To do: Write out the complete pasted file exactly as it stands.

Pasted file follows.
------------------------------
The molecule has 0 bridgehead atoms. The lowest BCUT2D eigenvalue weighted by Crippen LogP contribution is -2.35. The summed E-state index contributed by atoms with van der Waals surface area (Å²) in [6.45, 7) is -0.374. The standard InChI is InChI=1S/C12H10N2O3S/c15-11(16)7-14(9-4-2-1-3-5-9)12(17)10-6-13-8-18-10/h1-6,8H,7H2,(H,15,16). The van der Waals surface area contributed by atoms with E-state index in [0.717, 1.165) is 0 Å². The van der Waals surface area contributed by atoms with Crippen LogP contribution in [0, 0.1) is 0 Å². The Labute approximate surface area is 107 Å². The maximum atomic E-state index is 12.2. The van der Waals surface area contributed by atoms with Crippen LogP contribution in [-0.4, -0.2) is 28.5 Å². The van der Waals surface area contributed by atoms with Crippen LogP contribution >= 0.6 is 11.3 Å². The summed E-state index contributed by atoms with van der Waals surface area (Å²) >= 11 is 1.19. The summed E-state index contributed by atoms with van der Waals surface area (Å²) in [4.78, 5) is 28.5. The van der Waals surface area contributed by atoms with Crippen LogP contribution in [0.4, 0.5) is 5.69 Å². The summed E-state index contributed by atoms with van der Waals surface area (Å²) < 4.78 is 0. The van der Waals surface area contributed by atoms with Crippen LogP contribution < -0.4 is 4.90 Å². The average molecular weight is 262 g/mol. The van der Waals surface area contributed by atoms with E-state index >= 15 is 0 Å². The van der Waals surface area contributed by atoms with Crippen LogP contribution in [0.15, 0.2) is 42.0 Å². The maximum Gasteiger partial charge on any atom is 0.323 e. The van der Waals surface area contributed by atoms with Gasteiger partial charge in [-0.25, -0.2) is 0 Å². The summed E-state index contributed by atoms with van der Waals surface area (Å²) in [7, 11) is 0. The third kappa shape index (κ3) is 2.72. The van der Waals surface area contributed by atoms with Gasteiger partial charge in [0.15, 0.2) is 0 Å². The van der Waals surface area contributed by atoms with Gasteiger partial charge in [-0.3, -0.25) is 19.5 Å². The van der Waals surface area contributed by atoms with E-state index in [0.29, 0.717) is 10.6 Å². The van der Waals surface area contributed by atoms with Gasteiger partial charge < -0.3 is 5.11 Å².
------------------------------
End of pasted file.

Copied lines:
The molecule has 0 bridgehead atoms. The lowest BCUT2D eigenvalue weighted by Crippen LogP contribution is -2.35. The summed E-state index contributed by atoms with van der Waals surface area (Å²) in [6.45, 7) is -0.374. The standard InChI is InChI=1S/C12H10N2O3S/c15-11(16)7-14(9-4-2-1-3-5-9)12(17)10-6-13-8-18-10/h1-6,8H,7H2,(H,15,16). The van der Waals surface area contributed by atoms with E-state index in [0.717, 1.165) is 0 Å². The van der Waals surface area contributed by atoms with Crippen LogP contribution in [0, 0.1) is 0 Å². The Labute approximate surface area is 107 Å². The maximum atomic E-state index is 12.2. The van der Waals surface area contributed by atoms with Crippen LogP contribution in [-0.4, -0.2) is 28.5 Å². The van der Waals surface area contributed by atoms with Crippen LogP contribution >= 0.6 is 11.3 Å². The summed E-state index contributed by atoms with van der Waals surface area (Å²) >= 11 is 1.19. The summed E-state index contributed by atoms with van der Waals surface area (Å²) in [4.78, 5) is 28.5. The van der Waals surface area contributed by atoms with Crippen LogP contribution in [0.4, 0.5) is 5.69 Å². The summed E-state index contributed by atoms with van der Waals surface area (Å²) < 4.78 is 0. The van der Waals surface area contributed by atoms with Crippen LogP contribution < -0.4 is 4.90 Å². The average molecular weight is 262 g/mol. The van der Waals surface area contributed by atoms with E-state index >= 15 is 0 Å². The van der Waals surface area contributed by atoms with Crippen LogP contribution in [0.15, 0.2) is 42.0 Å². The maximum Gasteiger partial charge on any atom is 0.323 e. The van der Waals surface area contributed by atoms with Gasteiger partial charge in [-0.25, -0.2) is 0 Å². The summed E-state index contributed by atoms with van der Waals surface area (Å²) in [7, 11) is 0. The third kappa shape index (κ3) is 2.72. The van der Waals surface area contributed by atoms with Gasteiger partial charge in [0.15, 0.2) is 0 Å². The van der Waals surface area contributed by atoms with Gasteiger partial charge in [-0.3, -0.25) is 19.5 Å². The van der Waals surface area contributed by atoms with E-state index in [0.29, 0.717) is 10.6 Å². The van der Waals surface area contributed by atoms with Gasteiger partial charge < -0.3 is 5.11 Å².